The Dragonfly Secret is a heartwarming story of love and remembrance. It provides a degree of reassurance to children that loved ones exist in some form after they've passed. It is also an altruistic tale of friendship. The dialogue is carefully scripted and flows at a nice, even pace.
The message is deepened by Gibson's exquisite watercolor illustrations. Her nature scenes are colorful, vivid, and detailed with a soft quality that complements the sensitive storyline perfectly. The reader will want to step right into that peaceful garden. Though Lea communicates with humans, her image is realistic and not a caricature of an insect.
Whether used as a coping aid or read for pleasure, The Dragonfly Secret is a wonderful tool for parents and teachers to have on hand. It approaches a delicate topic with sensitivity and care, guiding children through difficult times. The authors have a talent for storytelling and can relate well to a child's perspective. The Dragonfly Secret would make a wonderful gift for a child facing loss in any form.
Children's Literature - Charles E. Kreinbucher
In a seemingly mystical garden, complete with the most beautiful plants and the bright warm sun, a butterfly and dragonfly are playing. Suddenly, a young boy appears and befriends Lea, the dragonfly. They spent this day, and the following one, playing ball and hide and seek. The dragonfly realizes that he has not asked the boy his name. The boy promises to tell his name and a secret if the dragonfly delivers a message and completes three small deeds. The first task is to find a ball cap in the garden and land on it. Upon doing so, Lea meets an old couple, who then tell him to come tomorrow and find a bear and land on it. Lea is confused, but is told again that the secret message can only be delivered by a special dragonfly. The next day, Lea finds a man and woman sitting on a bench, and beside them are a cap and a brown bear. Appearing in the background are the old man and woman, and the boy. Lea is encouraged and lands on the hat. She notices that the people on the bench are crying in joy. The secret is revealed that the boy and older folks have passed and gone to the peaceful garden. The dragonfly has the secret power to communicate between the two worlds. This is a companion story to "The Dragonfly Door", and is truly a story of selfless love and encouragement. It is a complex story, and a difficult read for young children, yet the concepts of death and loss are gently introduced. The authors offer a cautionary note for parents to conduct a pre-read for suitability. Reviewer: Charles E. Kreinbucher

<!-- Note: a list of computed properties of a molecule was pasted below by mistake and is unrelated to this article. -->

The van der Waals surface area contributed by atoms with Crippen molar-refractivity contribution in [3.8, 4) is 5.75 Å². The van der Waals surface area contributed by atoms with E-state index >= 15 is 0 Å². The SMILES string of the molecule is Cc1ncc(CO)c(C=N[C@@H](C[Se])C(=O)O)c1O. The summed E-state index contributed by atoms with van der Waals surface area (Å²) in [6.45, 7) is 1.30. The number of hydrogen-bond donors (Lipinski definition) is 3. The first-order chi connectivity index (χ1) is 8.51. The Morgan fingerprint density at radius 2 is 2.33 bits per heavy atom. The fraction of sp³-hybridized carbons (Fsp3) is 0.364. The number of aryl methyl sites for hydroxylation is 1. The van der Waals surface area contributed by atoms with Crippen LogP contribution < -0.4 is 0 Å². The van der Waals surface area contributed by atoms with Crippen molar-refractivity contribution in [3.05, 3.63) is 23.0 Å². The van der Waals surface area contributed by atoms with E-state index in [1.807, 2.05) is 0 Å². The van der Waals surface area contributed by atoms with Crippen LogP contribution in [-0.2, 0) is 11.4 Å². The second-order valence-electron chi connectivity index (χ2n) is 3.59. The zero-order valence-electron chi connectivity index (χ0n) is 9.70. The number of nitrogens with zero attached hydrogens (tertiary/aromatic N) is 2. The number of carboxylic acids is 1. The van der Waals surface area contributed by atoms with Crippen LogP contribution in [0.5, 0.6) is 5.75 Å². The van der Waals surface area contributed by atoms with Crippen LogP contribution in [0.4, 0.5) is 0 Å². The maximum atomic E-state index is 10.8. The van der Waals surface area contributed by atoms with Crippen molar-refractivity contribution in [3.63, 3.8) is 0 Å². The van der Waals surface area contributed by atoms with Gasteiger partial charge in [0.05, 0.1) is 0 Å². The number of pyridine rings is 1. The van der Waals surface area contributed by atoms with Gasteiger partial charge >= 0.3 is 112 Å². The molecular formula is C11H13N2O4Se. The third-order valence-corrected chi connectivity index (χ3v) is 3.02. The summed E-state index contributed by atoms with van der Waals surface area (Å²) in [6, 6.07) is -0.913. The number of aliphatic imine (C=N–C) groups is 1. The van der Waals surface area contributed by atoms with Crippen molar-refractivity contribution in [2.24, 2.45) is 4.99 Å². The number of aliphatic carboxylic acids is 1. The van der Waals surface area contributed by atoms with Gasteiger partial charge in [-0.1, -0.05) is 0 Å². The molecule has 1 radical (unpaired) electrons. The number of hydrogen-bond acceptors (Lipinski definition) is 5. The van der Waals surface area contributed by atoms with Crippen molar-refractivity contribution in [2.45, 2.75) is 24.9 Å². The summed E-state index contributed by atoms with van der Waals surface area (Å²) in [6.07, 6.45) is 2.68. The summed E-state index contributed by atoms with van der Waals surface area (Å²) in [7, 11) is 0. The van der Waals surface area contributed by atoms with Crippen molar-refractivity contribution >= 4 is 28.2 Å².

Read an Excerpt
Lea explored other parts of the garden. She looked under a picnic table and peeked inside the gardener's tool shed. Suddenly, Lea felt a strange stillness. The birds and insects were quiet. Someone nearby was crying. Lea flew cautiously toward the sound. A woman sat on a wooden bench in the corner of the garden. Lea could see her face wet with tears. The light around the woman seemed dim. For a moment, Lea's wings felt very heavy. She, too, felt sad. This must be what the woman feels, she thought. The woman continued to cry. Uncertain of what to do, Lea made her way to the branch of a nearby tree. She looked at the woman. Something caught her attention. Beside the woman on the bench was ...